THE number of people being admitted to hospital in Cheshire West and Chester due to alcohol has shown a sharp rise, latest figures have revealed.

A total of 7,180 people in and around Chester were treated in 2018/19, compared to 6,070 in 2012/13, an increase of 18 per cent.

Across the North West almost 200,000 people were admitted to hospitals because of alcohol.

Analysis of the statistics by alcohol addiction treatment experts UKAT reveals that the number of people admitted into hospital because of alcohol has risen across the North West by 18 per cent since 2012/13, and is a figure that has continued to rise for the last six years.

In 2018/19, 192,250 people were admitted to hospital where the primary reason or a secondary diagnosis was linked to alcohol, seven per cent more than the previous year (180,330) and 18 per cent more than in 2012/13 (163,170).

Conditions for hospital admission due to alcohol include cardiovascular disease, breast cancer, alcohol poisoning, and alcoholic liver disease.

UKAT’s analysis shows the areas with the highest number of alcohol-related hospital admissions in 2018/19 include Lancashire (31,530), Liverpool (14,270), Manchester (12,370) and Cumbria ( 11,790).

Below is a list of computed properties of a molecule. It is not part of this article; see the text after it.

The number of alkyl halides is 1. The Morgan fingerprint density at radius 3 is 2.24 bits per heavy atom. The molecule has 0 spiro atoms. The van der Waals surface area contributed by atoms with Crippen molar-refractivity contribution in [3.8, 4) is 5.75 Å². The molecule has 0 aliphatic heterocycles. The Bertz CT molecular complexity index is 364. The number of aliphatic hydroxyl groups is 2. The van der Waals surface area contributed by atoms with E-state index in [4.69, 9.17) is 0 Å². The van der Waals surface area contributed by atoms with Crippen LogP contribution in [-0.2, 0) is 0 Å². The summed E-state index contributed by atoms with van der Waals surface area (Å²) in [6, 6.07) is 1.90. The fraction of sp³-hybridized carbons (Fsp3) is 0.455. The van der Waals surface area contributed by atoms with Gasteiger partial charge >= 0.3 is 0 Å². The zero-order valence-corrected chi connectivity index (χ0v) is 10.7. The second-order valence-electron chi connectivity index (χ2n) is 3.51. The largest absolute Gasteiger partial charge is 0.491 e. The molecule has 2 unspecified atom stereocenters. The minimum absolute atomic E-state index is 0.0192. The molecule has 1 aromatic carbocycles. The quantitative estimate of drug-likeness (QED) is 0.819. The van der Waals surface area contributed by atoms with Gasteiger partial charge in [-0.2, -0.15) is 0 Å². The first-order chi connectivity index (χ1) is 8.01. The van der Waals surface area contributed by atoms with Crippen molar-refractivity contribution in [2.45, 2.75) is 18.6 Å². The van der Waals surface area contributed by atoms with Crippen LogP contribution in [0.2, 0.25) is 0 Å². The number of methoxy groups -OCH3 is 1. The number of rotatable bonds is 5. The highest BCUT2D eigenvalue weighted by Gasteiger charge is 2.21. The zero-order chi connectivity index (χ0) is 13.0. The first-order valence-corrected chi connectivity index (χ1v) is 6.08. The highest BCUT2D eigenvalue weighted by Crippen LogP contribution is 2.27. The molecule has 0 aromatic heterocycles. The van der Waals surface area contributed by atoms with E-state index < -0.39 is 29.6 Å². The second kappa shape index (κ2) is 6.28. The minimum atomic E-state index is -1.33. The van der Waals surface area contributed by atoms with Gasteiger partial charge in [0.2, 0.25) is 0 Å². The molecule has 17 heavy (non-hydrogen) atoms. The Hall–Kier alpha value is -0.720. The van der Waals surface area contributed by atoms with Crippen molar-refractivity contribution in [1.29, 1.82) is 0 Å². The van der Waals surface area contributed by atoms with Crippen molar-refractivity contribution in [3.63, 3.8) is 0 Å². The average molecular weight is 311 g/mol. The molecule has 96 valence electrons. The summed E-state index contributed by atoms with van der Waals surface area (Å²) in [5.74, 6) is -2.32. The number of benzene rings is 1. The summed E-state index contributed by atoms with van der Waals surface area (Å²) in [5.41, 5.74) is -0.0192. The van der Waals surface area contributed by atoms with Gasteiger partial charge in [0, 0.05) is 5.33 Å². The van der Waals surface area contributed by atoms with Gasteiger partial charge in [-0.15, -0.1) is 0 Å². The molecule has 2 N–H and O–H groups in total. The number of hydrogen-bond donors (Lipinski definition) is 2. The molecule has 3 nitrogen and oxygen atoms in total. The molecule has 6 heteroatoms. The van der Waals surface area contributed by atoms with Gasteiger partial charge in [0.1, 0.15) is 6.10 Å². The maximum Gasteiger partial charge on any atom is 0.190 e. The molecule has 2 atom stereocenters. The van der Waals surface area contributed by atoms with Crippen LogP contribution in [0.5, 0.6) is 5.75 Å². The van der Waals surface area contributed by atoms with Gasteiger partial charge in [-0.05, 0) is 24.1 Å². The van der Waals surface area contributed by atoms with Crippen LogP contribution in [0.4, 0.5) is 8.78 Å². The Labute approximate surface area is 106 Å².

Only Wigan has seen a reduction in the number of alcohol-related hospital admissions, falling from 9,140 in 2012/13 to 9,020 in 2018/19.

In Wirral figures highlight a 35 per cent increase from Wirral 7,790 in 2012/13 to 10,530 in 2018/19.

Nuno Albuquerque, group treatment lead at addiction firm, UKAT said: “The problem with alcohol in this country is a ticking time bomb about to explode. NHS Hospitals in particular across the North West are crippling under pressures directly attributable to the misuse of alcohol; a drug that is so socially accepted yet so incredibly dangerous. 

“People here are seemingly struggling with their alcohol consumption; drinking so much alcohol that it is leading to hospitalisation and the diagnosis of further, debilitating conditions, yet the Government continues to have their heads buried in the sand. 

“The question is, why do we still not have an Alcohol-specific Strategy, as promised back in 2018? It is a huge problem and one that needs immediately addressed as a matter of urgency.”